I'm not sure if there's anything left to say about Van Jones, the Obama administration's special adviser on green jobs. An article by Elizabeth Kolbert details his efforts to address urban poverty and global warming by putting people to work on green infrastructure projects. Jones explains his plans in a recent NPR interview. His work has captured the imagination of many, but does it represent a promising new form of urban environmentalism?
Jones is a political star. After graduating from Yale Law School in 1993, he moved to the Bay Area and began advocating for human rights in urban communities. He fought effectively to keep people out of jail, in gainful employment, and safe from police brutality. Jones traces his environmental interest to a talk by Julia Butterfly Hill, explaining that he admired and identified with her efforts to save a redwood tree. The two found common ground in helping people and things considered disposable.
At a meeting with Nancy Pelosi in 2007, Jones brought up the need for a Clean Energy Jobs Bill. The idea caught on and was included in the Energy Independence and Security Act less than a year later. He has since published a book called The Green Collar Economy: How One Solution Can Fix Our Two Biggest Problems. In today's political climate of economic crisis and recovery, this concept makes environmental concern more politically viable. It has rallied unions, corporations, politicians, and local activists behind alternative energy as an agent for job creation.
Still, there is skepticism about the merits of combined solutions to global warming and poverty. Some see a lack of environmental concern among less affluent communities as a major impediment. Others point out that environmental conservation places disproportionate strain on people living in poverty. Some policy experts see the two problems as too distinct to be addressed with a joint solution. Jones responds by explaining the benefits of a holistic approach that encourages combined efforts. He considers poverty alleviation without environmental consideration a short-term fix, resulting in greater problems down the road. He adds that people living in poverty will support environmental causes that address their most pressing needs.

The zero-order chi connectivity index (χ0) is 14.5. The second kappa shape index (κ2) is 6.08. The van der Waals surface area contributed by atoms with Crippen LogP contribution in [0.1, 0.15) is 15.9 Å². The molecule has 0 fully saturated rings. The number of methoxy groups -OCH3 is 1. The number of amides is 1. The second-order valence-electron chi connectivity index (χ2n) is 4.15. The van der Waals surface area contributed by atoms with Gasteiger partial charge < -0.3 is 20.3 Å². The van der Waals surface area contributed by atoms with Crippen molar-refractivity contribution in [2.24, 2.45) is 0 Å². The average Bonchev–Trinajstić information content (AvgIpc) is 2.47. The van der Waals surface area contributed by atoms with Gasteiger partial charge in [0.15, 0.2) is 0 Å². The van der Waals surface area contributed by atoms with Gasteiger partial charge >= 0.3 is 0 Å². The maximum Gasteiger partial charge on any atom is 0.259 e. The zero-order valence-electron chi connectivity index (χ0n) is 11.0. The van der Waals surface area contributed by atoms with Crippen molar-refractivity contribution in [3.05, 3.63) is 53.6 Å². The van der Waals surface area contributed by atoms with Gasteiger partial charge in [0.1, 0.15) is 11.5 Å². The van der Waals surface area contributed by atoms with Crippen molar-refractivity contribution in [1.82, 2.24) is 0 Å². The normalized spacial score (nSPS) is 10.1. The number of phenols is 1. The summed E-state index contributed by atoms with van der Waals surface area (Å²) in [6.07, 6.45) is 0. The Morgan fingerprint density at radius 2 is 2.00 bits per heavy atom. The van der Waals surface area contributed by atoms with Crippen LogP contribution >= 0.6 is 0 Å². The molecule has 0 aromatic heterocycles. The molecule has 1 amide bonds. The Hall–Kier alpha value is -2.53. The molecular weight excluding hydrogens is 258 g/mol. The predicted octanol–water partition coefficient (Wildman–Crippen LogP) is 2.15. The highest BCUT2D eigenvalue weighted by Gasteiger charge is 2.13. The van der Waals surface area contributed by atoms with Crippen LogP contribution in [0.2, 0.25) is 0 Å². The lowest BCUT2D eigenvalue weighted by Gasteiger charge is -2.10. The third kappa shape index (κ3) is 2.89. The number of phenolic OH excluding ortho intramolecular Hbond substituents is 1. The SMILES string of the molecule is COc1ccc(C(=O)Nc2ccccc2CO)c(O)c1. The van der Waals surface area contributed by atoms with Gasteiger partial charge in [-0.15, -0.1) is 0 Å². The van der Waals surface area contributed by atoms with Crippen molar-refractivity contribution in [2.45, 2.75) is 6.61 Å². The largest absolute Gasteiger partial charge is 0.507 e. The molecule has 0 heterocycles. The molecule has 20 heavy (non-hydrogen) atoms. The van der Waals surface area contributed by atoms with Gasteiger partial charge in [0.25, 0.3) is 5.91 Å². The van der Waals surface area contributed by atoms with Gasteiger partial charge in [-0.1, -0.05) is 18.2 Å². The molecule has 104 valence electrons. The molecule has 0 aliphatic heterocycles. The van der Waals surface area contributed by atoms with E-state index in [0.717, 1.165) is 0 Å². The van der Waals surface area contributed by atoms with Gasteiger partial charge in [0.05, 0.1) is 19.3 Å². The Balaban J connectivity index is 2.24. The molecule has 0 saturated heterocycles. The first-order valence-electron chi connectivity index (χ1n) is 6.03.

Jones looks for points of agreement and makes the most of them. He peppers his speech with clear and memorable phrases that express shared interests, often playing with different meanings of the word green. At the same time, he's not shy about applying pressure against powerful opponents (skills sharpened fighting police brutality in the 1990s). Of course, it will take more than consensus and coercion for his current efforts to succeed. The jobs will have to be efficient and provide better sources of energy. A certain amount of financial loss is acceptable in return for long-term gains, but the gains have to materialize. Given the widespread support for these ideas, the timing is right to make them work.
So, is Jones at the forefront of a new urban environmentalism? His work is different from environmental justice movements that have fought to improve ecological conditions in marginalized communities. Jones adopts the discourse of sustainable development, with a focus on poverty alleviation. He aims for consensus around human needs, rather than proposing a radical alternative to current forms of environmental management. As far as labels go, his ideas integrate three potentially conflicting -isms: social, capital, and environmental. His emphasis is clearly on the social, but only in the sense of prioritizing human concerns. If this renders him a socialist, then even Milton Friedman would be socialist. In reference to the urban, now that Jones is advising on green jobs for the entire country, his focus will have to expand to include suburban and rural communities. He has successfully articulated a vision that links inclusive economic prosperity with long-term environmental care. While this isn't new urban environmentalism, it is something more comprehensive and very worth pursuing.
(Credits: Photo of Van Jones from Green for All; Photo of Julia Butterfly Hill from Earthfirst; Photo of smoke stacks from the Hunter College Department of Geography; Photo of Milton Friedman from In Defense of Liberty)